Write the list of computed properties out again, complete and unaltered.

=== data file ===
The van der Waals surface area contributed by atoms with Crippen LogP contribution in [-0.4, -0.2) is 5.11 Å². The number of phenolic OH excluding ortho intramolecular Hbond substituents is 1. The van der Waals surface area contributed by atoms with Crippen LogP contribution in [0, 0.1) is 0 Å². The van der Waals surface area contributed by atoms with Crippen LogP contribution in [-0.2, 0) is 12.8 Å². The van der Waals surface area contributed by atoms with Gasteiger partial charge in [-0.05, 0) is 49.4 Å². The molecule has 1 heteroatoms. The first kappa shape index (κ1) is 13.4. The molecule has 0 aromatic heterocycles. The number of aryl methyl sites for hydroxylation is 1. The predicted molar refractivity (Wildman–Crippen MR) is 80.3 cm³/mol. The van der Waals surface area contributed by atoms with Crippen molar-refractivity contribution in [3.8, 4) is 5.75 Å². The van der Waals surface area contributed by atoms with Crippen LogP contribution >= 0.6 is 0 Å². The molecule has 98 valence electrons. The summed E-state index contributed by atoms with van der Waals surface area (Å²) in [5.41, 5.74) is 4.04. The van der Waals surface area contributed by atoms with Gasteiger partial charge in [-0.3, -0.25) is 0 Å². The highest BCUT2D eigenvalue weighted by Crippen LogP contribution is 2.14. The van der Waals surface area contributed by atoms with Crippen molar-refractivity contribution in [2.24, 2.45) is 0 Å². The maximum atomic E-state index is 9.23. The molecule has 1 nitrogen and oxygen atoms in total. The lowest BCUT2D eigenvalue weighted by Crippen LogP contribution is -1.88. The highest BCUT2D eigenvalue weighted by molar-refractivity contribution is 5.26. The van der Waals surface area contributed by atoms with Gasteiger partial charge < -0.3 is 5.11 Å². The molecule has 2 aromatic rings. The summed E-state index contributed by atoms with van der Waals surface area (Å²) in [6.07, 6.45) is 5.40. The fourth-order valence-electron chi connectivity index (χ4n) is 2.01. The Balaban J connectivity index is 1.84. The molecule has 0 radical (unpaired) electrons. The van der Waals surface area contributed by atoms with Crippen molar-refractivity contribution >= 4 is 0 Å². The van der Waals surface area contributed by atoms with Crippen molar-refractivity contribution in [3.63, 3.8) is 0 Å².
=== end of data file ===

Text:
The van der Waals surface area contributed by atoms with Crippen LogP contribution in [-0.4, -0.2) is 5.11 Å². The number of phenolic OH excluding ortho intramolecular Hbond substituents is 1. The van der Waals surface area contributed by atoms with Crippen LogP contribution in [0, 0.1) is 0 Å². The van der Waals surface area contributed by atoms with Crippen LogP contribution in [-0.2, 0) is 12.8 Å². The van der Waals surface area contributed by atoms with Gasteiger partial charge in [-0.05, 0) is 49.4 Å². The molecule has 1 heteroatoms. The first kappa shape index (κ1) is 13.4. The molecule has 0 aromatic heterocycles. The number of aryl methyl sites for hydroxylation is 1. The predicted molar refractivity (Wildman–Crippen MR) is 80.3 cm³/mol. The van der Waals surface area contributed by atoms with Crippen molar-refractivity contribution in [3.8, 4) is 5.75 Å². The van der Waals surface area contributed by atoms with Crippen LogP contribution >= 0.6 is 0 Å². The molecule has 98 valence electrons. The summed E-state index contributed by atoms with van der Waals surface area (Å²) in [5.41, 5.74) is 4.04. The van der Waals surface area contributed by atoms with Gasteiger partial charge in [-0.3, -0.25) is 0 Å². The highest BCUT2D eigenvalue weighted by Crippen LogP contribution is 2.14. The van der Waals surface area contributed by atoms with Crippen molar-refractivity contribution in [2.24, 2.45) is 0 Å². The maximum atomic E-state index is 9.23. The molecule has 1 nitrogen and oxygen atoms in total. The lowest BCUT2D eigenvalue weighted by Crippen LogP contribution is -1.88. The highest BCUT2D eigenvalue weighted by molar-refractivity contribution is 5.26. The van der Waals surface area contributed by atoms with Gasteiger partial charge < -0.3 is 5.11 Å². The molecule has 2 aromatic rings. The summed E-state index contributed by atoms with van der Waals surface area (Å²) in [6.07, 6.45) is 5.40. The fourth-order valence-electron chi connectivity index (χ4n) is 2.01. The Balaban J connectivity index is 1.84. The molecule has 0 radical (unpaired) electrons. The van der Waals surface area contributed by atoms with Crippen molar-refractivity contribution >= 4 is 0 Å². The van der Waals surface area contributed by atoms with Crippen molar-refractivity contribution in [3.63, 3.8) is 0 Å².